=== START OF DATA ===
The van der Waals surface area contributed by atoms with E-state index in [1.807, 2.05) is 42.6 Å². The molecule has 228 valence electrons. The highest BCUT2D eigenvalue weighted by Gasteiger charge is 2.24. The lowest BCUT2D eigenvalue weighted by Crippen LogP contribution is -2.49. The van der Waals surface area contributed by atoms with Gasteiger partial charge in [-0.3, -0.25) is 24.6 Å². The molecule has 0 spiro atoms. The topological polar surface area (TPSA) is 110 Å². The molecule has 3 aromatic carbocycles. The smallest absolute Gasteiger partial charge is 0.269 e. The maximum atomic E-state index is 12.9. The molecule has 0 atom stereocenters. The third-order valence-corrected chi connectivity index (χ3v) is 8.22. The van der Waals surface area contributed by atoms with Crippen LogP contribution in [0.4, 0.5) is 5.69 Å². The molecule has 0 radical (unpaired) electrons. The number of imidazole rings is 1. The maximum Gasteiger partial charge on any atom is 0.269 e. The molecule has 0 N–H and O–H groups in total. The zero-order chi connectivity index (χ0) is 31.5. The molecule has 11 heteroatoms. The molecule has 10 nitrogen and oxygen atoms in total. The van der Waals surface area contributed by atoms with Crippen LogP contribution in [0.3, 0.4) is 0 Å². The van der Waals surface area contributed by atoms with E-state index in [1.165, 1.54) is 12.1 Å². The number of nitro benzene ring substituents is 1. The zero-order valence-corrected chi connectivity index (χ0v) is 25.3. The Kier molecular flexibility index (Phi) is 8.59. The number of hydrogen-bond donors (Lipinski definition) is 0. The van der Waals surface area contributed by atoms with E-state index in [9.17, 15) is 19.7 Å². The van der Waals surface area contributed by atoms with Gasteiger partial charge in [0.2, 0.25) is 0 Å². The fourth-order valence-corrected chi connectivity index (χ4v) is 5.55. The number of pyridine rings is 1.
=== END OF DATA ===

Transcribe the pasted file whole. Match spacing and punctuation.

The van der Waals surface area contributed by atoms with E-state index in [1.807, 2.05) is 42.6 Å². The molecule has 228 valence electrons. The highest BCUT2D eigenvalue weighted by Gasteiger charge is 2.24. The lowest BCUT2D eigenvalue weighted by Crippen LogP contribution is -2.49. The van der Waals surface area contributed by atoms with Gasteiger partial charge in [-0.3, -0.25) is 24.6 Å². The molecule has 0 spiro atoms. The topological polar surface area (TPSA) is 110 Å². The molecule has 3 aromatic carbocycles. The smallest absolute Gasteiger partial charge is 0.269 e. The maximum atomic E-state index is 12.9. The molecule has 0 atom stereocenters. The third-order valence-corrected chi connectivity index (χ3v) is 8.22. The van der Waals surface area contributed by atoms with Crippen LogP contribution in [0.4, 0.5) is 5.69 Å². The molecule has 0 radical (unpaired) electrons. The number of imidazole rings is 1. The maximum Gasteiger partial charge on any atom is 0.269 e. The molecule has 0 N–H and O–H groups in total. The zero-order chi connectivity index (χ0) is 31.5. The molecule has 11 heteroatoms. The molecule has 10 nitrogen and oxygen atoms in total. The van der Waals surface area contributed by atoms with Crippen LogP contribution in [0.3, 0.4) is 0 Å². The van der Waals surface area contributed by atoms with E-state index in [1.165, 1.54) is 12.1 Å². The number of nitro benzene ring substituents is 1. The zero-order valence-corrected chi connectivity index (χ0v) is 25.3. The Kier molecular flexibility index (Phi) is 8.59. The number of hydrogen-bond donors (Lipinski definition) is 0. The van der Waals surface area contributed by atoms with E-state index in [9.17, 15) is 19.7 Å². The van der Waals surface area contributed by atoms with Gasteiger partial charge in [0.2, 0.25) is 0 Å². The fourth-order valence-corrected chi connectivity index (χ4v) is 5.55. The number of pyridine rings is 1.